Posts Tagged ‘cent’

Julie LaferrièreIf you live in Montréal and read the Métro while riding the métro, perhaps you’ve come across Julie Laferrière’s column Hors du commun on Tuesdays.

In her column, Laferrière shares her experiences while using public transportation in Montréal.

In her article La noblesse (9 Dec. 2013), Laferrière describes an experience with a homeless man at métro Saint-Laurent: The homeless man asks her for change, but she doesn’t have any. Instead, she offers him the nuts she’s just bought at the dépanneur. The only problem is that he’s got no teeth and can’t eat them. The experience moves her.

In her article, there are several québécois usages that we can look at. On her way to the métro, Laferrière describes how hungry she was:

(…) je n’ai rien avalé depuis la toast de 7 h ce matin.
I haven’t eaten anything since the toast (that I ate) at 7 this morning.

She decides to go the dépanneur to buy a snack:

J’opte alors pour le dépanneur du métro Saint-Laurent et je jette mon dévolu sur un gros sac de noix.
So I decide to go the dépanneur at métro Saint-Laurent, and I set my sights on a big bag of nuts.

After she buys the nuts, a homeless man calls out to her and asks for twenty-five cents:

Madame, t’as-tu vingt-cinq cennes S.V.P.?
Madame, d’ya have twenty-five cents, please?

Laferrière doesn’t have change, so she offers him the nuts she’s just bought. With a large toothless smile, the man tells her:

T’es ben fine, mais j’pourrai pas faire grand-chose avec ça.
You’re really kind, but there’s not much I can do with that [with the nuts].

To read the entire article, click here or on the image above.

une toast
a piece of toast
Toast is a feminine word in French.

un dépanneur
a shop where you can buy snacks, cigarettes, milk, etc.

ya got…?
d’ya have…?
Read more about this informal usage here.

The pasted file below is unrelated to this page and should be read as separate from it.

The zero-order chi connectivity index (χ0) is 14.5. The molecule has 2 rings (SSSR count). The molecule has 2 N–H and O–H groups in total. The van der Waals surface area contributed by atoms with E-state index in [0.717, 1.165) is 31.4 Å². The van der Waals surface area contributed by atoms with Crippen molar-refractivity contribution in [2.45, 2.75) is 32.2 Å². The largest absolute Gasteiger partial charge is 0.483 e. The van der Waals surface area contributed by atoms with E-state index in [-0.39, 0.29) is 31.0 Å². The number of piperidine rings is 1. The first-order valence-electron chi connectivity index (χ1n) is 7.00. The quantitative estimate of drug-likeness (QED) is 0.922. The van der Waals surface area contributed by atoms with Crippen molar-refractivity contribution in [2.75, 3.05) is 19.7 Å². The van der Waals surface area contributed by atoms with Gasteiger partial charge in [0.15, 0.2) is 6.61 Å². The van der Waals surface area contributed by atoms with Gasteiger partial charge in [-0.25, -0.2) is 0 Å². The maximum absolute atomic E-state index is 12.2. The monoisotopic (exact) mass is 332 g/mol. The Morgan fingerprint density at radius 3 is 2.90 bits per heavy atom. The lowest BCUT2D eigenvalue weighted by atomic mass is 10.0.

une cenne
one cent

vingt-cinq cennes
twenty-five cents

ben [sounds like bain]

t’es ben fine [said to a woman]
you’re really nice, kind

t’es ben fin [said to a man]
you’re really nice, kind

There are some other expressions in the article that you might like to learn:

il flatte son chien
he’s patting his dog

j’ai une boule dans la gorge
I’ve got a knot in my throat [because of emotion]

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Chris asks what the phrase arrondissement du cent means on a receipt he received at the grocery store (à l’épicerie).

The penny (sou noir or cenne noire) isn’t used in Canada anymore, so the price you pay is now rounded up or down to the nearest increment of five cents if you’re paying cash. Cash registers still display the price before being rounded-off.

If the cash register displays 6,52 $ (six et cinquante-deux), round the price down and pay 6,50 $ (six et cinquante). If it displays 6,53 $ (six et cinquante-trois), round the price up and pay 6,55 $ (six et cinquante-cinq).

A receipt may show both the original price and the rounded-off price. If it shows the rounded-off price, it may be preceded by something like montant arrondi or, like on the receipt that Chris received, arrondissement du cent.

The verb arrondir means “to round off.” Rounding up is arrondir à la hausse. Rounding down is arrondir à la baisse.

You’ll often hear cashiers call the receipt une facture. For example, a cashier may ask if you want the receipt by saying:

Voulez-vous la facture?
Do you want the receipt?

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I heard two strangers say these examples of French yesterday in Montréal. They are both related to money.

1. Est-ce qu’y’a quelqu’un qui a jusse vingt cennes?

A street kid asked this question of all the passers-by around him. It means: “Is there anybody who’s got just twenty cents?”

I’ve written it above exactly as he pronounced it.

est-ce qu’y’a [esskya] = est-ce qu’il y a
jusse = juste
vingt cennes = vingt cents

Cenne is a feminine word, une cenne. It’s an informal pronunciation of cent.

Cent is a masculine word, un cent. When cent means “cent” (as in $0.01), it’s pronounced like the English word “sent.” Don’t pronounce it like the French word for 100 in this sense.

Cent is a more formal usage than cenne. The word cent is used on Canadian coins, for example. In regular conversations, it’s pronounced cenne.

You may remember that sou also means “cent” in Québec.

vingt cennes
vingt sous
twenty cents

The terms cenne noire and sou noir both referred to the penny, but this coin is no longer in circulation in Canada. The noir part referred to the colour that the coin took on through use.

2. Payez-vous débit ou comptant?

A cashier asked me this. It means: “Are you paying by debit or cash?”

When you pay by debit card, the money is taken immediately out of your bank account.

Débit is pronounced débi. Comptant sounds like the French word content. The expression payer comptant means “to pay cash” (and not “to pay happy”!).

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